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Freedom in China in the 13th Century and Today

Tuesday, 19 November 2002 12:00 AM

My Comment on a Channel 13 TV Program

On Nov. 3, I saw on educational Channel 13 a program called "Globe Trekker" that took place in China. While Iraq is represented in the media as an evil global superpower about to destroy the United States and the rest of the world (presumably with mustard gas, as used in 1915), China was pictured by Channel 13 as an American health resort like Antibes or the Bahamas, only more exotic and full of antiquities.

The "globe trekker," an innocent young girl (in her late teens?), seemed as confident as a coed on her campus. She was eating Beijing duck like a child of 5 eating his or her favorite dainty.

That China was as peaceful as Antibes or the Bahamas was taken for granted. That innocent "globe trekker" will be unpleasantly surprised only on the day of doom when it becomes clear that China is a giant in terms not only of its population but also of its development of post-nuclear superweapons, which in the United States is next to nil, for none are needed to bomb Iraq to smithereens by ordinary bombs dropped by conventional bombers.

While the United States is preparing for a war with tiny Iraq – giant China is preparing for the destruction of the United States, including its means of retaliation, in order to prevent mutual assured destruction.

But there was another aspect of China that "Globe Trekker” featured: freedom in China – for example, American rock flourishes in China as much as it does in the United States!

No society can do without freedom; a social system in which anyone can be watched around the clock and ordered what to do has not yet been found, though George Orwell tried to describe it in his "1984." Hence, some freedom existed in Stalin’s Russia, in Hitler's Germany, and in China in the 13th century and today. This freedom differed in these societies depending on their socio-cultural history.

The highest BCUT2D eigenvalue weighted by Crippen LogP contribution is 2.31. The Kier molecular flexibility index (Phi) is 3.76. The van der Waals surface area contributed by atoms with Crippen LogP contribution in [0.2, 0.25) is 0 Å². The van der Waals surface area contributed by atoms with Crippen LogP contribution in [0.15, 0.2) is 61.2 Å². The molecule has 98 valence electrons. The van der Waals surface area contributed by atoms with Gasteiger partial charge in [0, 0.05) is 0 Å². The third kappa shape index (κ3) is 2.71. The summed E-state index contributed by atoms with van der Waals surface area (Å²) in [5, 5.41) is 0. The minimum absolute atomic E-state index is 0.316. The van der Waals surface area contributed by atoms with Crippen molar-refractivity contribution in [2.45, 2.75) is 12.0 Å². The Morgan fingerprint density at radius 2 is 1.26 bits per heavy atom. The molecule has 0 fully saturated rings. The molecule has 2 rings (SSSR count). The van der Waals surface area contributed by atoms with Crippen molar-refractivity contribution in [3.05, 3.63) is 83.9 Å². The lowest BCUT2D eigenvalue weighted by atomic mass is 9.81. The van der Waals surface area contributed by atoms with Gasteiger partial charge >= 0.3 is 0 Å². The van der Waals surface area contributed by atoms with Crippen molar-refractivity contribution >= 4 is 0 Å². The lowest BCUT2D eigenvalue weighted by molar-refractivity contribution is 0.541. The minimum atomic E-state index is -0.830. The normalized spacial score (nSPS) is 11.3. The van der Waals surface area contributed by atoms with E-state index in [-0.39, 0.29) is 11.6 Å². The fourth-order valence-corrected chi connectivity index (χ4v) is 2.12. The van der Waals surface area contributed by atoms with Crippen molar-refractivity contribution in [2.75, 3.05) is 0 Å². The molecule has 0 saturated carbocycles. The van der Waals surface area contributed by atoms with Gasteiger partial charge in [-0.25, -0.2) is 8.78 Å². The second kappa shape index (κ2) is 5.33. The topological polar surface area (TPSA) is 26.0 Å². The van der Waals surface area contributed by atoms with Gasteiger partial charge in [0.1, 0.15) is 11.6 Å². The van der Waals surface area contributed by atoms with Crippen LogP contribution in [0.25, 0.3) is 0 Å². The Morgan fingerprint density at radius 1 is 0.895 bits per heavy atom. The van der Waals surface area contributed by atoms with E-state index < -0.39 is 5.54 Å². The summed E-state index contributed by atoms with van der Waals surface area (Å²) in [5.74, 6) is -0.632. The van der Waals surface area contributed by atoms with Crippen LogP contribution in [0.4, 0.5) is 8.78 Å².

For example, inhabitants of Stalin’s Russia were amazed by this freedom in Nazi Germany: A former member of the Communist Party could join the Nazi Party – no one blamed him for his past. A Soviet official of Stalin’s time who went to Mao’s China to attend a "festive demonstration of working people" in Beijing told me about an astonishing event.

As columns marched past the tribune in Stalin’s Moscow and Mao’s Beijing, the announcer kept shouting, "Here comes the column of our glorious textile workers!" Suddenly the guests from Stalin's Russia could not believe their ears – the announcer shouted: "Here comes the column of our illustrious businessmen!"

But why not? Surely the "illustrious businessmen" supported Hitler’s regime more loyally than military men who attempted to assassinate Hitler. By the same token, they would support Mao perhaps more loyally than any other group.

One of the first European visitors to China was Marco Polo in the 13th century. Recall Europe at that time: religious wars and religious persecution. Why, even at the end of the 15th century, Christopher Columbus praised the king and queen of Spain for the banishment of Jews. The European persecution of Jews culminated in the 20th century – in Germany, which is part of Europe.

And here Polo came to China in the 13th century, and what did he see? Synagogues functioning next to Christian churches, and both tax-exempt! He had come to a country of freedom that Europe could not even imagine.